Even for those relatively un-concerned with fashion, embroidery seems to be a universally captivating medium – appealing to the eternal human fascination with intricacy and detail. The hours of skilled labour required to create delicate stitchwork means embroidery has historically been used to denote wealth and status – emblazoned on everything from Medieval ecclesiastical clothing to the elaborate robes of Chinese Emperors to add a sense of drama and prestige to a garment. I've always found myself drawn to fashion brands that harness the beauty of embroidery, from Valentino's exquisite pre-Fall 2015 gowns, embellished with delicate wildflowers to Alexander McQueen's swirling baroque-style goldwork. Because of this, I was extremely excited to visit Hand & Lock – a prestigious embroiderers located just off Oxford Street – somewhere I must have unwittingly passed hundreds of times a day on my commute into the city.
You might not recognise the name, but you've almost certainly seen the Hand & Lock's work. Everything from the Union Jack flag waved at the 2012 Olympics to British military uniforms have received the Hand & Lock touch, along with collections for brands such as Louis Vuitton, Chanel and Ralph Lauren. The company boasts a long history, founded in 1767 by Huguenot refugee M. Hand, and today's Hand & Lock is the product of an amalgamation of the original company with fellow embroidery business S. Lock Ltd in 2001. Over the years Hand & Lock has amassed an impressive roster of international clients, but also remains happy to embroider anything down to a few letters onto a shirt for the general public.
The life of a Hand & Lock embroider is an incredibly varied one. The small team work on everything from fashion and interiors to military, ecclesiastical and theatrical costumes, applying the same level of obsessive attention to detail to each project. Like a lot of companies with a foot in the world of luxury, no brief is considered too ambitious. Head designer Scott Gordon Heron tells me his is currently working on a custom bedspread for a huge chateaux built in the gothic revival style. "It two metres long and one and a half metres wide," he explains. "By the time it is finished it will have taken six months of hand stitching to complete." I soon sense that a certain blend of personality traits are required to relish such work. "My teachers at university told me 'you are an embroiderer'." says Scott. "I was confused because at that point I couldn't even sew a button on a shirt, but they could tell I would be suited to it from how meticulous I was about detail."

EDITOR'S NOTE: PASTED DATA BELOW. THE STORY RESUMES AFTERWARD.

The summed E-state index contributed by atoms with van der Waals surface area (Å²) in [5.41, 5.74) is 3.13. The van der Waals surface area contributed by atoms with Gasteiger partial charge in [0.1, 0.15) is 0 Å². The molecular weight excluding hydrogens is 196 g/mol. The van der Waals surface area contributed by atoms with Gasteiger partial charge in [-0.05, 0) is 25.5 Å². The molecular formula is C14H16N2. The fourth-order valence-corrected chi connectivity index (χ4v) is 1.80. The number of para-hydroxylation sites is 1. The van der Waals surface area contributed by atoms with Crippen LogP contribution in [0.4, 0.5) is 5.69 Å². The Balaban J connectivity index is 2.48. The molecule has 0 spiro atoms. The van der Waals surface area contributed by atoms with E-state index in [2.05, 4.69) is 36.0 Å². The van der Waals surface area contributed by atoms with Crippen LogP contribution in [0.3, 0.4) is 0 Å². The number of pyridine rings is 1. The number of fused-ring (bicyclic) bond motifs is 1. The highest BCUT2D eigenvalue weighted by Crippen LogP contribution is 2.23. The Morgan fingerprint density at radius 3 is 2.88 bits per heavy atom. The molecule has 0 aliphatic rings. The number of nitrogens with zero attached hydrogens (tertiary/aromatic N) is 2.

Incredible amounts of patience and a commitment to detail are required throughout the process, which starts with a 'draft' - a plan for the design pencilled onto tracing paper, accompanied by handwritten instructions for each piece of the embroidery, explaining how each stitch should be created. This is then passed onto the embroiderers who place the draft over the fabric, poking holes through the paper along the lines of the pattern and then blotting over a piece of rolled up fabric dipped in grey dust, which falls through the halls to reveal the pattern on the fabric underneath. From this fragile outline, they can begin the meticulous work of bringing Scott's designs to life in a variety of finishes from intricate tambour beading and shimmering goldwork to delicate silk shading.
While Hand & Lock may use techniques that date back centuries, the company is by no means stuck in the past. Production director Jessica Pile has been spearheading the brand's role at the cutting edge of contemporary couture, pioneering Hand & Locks' first in-house fashion collection. "Because we're a company with a lot of history, there can be preconceptions that we're old-fashioned, but we're actually quite a young team," says Jessica. Scott is 28, while Jessica is just 26, and the company's youthful dynamism shows in the in-house collection it creates annually, which in the past has featured a jumper embroidered with a striking goldwork lion crowned with a feathered mane and a tiger print tracksuit coated in thousands of shimmering sequins. "It's wonderful that a company with our heritage can produce work that is sympathetic to the past, but can also re-contextualise the techniques," adds Scott.
This contemporary attitude to a traditional craft has seen the brand take its skill into exciting new directions – from an embroidered rifle created in collaboration with anti-gun charity Peace One Day to a decorated chair for artists Gilbert & George. Hand & Locks' monogramming service has also rocketed in popularity, with customers requesting personalisaton for everything from bags and books to shoes and every a yoga mat. "I think the trend for monogramming came about when recession hit," identifies Jessica. "Customers through that if they couldn't afford something new, they would up-cycle or change what they already had. People were also choosing to buy less expensive items and monogram them to make them more special."
Scott believes that the appeal of handcrafted embroidery will continue to endure. "I think we are always attracted to something that's handmade that you couldn't make yourself," he explains. "People look at older pieces from our archive now and consider them amazing, but in another 150 or 200 years, pieces we're making now will be regarded in exactly the same way. I love embroidery because it's such an age-old media, so to be the head of design for a company with so much heritage is a privilege."